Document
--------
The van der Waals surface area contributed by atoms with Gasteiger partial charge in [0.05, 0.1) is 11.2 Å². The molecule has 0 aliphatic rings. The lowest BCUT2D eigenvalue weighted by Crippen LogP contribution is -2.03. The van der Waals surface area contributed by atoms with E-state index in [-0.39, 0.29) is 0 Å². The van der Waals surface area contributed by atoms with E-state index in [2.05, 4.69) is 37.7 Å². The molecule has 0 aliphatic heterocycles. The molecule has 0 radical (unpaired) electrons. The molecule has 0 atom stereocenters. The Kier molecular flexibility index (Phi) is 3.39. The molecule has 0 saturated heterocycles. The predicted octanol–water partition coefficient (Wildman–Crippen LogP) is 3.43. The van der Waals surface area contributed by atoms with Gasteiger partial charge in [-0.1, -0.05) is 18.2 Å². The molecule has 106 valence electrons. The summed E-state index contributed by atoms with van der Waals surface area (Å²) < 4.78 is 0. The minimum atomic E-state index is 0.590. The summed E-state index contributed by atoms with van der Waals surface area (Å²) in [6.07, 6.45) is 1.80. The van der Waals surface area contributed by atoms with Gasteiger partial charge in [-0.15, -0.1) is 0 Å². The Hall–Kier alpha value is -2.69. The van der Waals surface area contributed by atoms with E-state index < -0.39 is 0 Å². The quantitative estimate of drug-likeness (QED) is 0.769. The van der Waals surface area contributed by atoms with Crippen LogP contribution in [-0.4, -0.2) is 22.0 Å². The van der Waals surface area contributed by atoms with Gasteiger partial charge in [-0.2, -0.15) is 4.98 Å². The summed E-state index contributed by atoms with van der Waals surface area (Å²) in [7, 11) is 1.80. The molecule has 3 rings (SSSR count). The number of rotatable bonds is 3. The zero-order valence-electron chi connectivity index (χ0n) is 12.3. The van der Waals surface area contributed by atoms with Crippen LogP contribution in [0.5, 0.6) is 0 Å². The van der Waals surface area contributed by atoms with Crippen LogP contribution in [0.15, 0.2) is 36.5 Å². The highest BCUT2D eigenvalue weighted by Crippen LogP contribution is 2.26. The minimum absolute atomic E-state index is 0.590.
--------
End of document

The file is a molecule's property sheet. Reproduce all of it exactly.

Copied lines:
The van der Waals surface area contributed by atoms with Gasteiger partial charge in [0.05, 0.1) is 11.2 Å². The molecule has 0 aliphatic rings. The lowest BCUT2D eigenvalue weighted by Crippen LogP contribution is -2.03. The van der Waals surface area contributed by atoms with E-state index in [-0.39, 0.29) is 0 Å². The van der Waals surface area contributed by atoms with E-state index in [2.05, 4.69) is 37.7 Å². The molecule has 0 aliphatic heterocycles. The molecule has 0 radical (unpaired) electrons. The molecule has 0 atom stereocenters. The Kier molecular flexibility index (Phi) is 3.39. The molecule has 0 saturated heterocycles. The predicted octanol–water partition coefficient (Wildman–Crippen LogP) is 3.43. The van der Waals surface area contributed by atoms with Gasteiger partial charge in [-0.1, -0.05) is 18.2 Å². The molecule has 106 valence electrons. The summed E-state index contributed by atoms with van der Waals surface area (Å²) < 4.78 is 0. The minimum atomic E-state index is 0.590. The summed E-state index contributed by atoms with van der Waals surface area (Å²) in [6.07, 6.45) is 1.80. The van der Waals surface area contributed by atoms with Gasteiger partial charge in [-0.15, -0.1) is 0 Å². The Hall–Kier alpha value is -2.69. The van der Waals surface area contributed by atoms with E-state index < -0.39 is 0 Å². The quantitative estimate of drug-likeness (QED) is 0.769. The van der Waals surface area contributed by atoms with Crippen LogP contribution in [-0.4, -0.2) is 22.0 Å². The van der Waals surface area contributed by atoms with Gasteiger partial charge in [-0.2, -0.15) is 4.98 Å². The summed E-state index contributed by atoms with van der Waals surface area (Å²) in [7, 11) is 1.80. The molecule has 3 rings (SSSR count). The number of rotatable bonds is 3. The zero-order valence-electron chi connectivity index (χ0n) is 12.3. The van der Waals surface area contributed by atoms with Crippen LogP contribution in [0.5, 0.6) is 0 Å². The van der Waals surface area contributed by atoms with Crippen LogP contribution in [0.15, 0.2) is 36.5 Å². The highest BCUT2D eigenvalue weighted by Crippen LogP contribution is 2.26. The minimum absolute atomic E-state index is 0.590.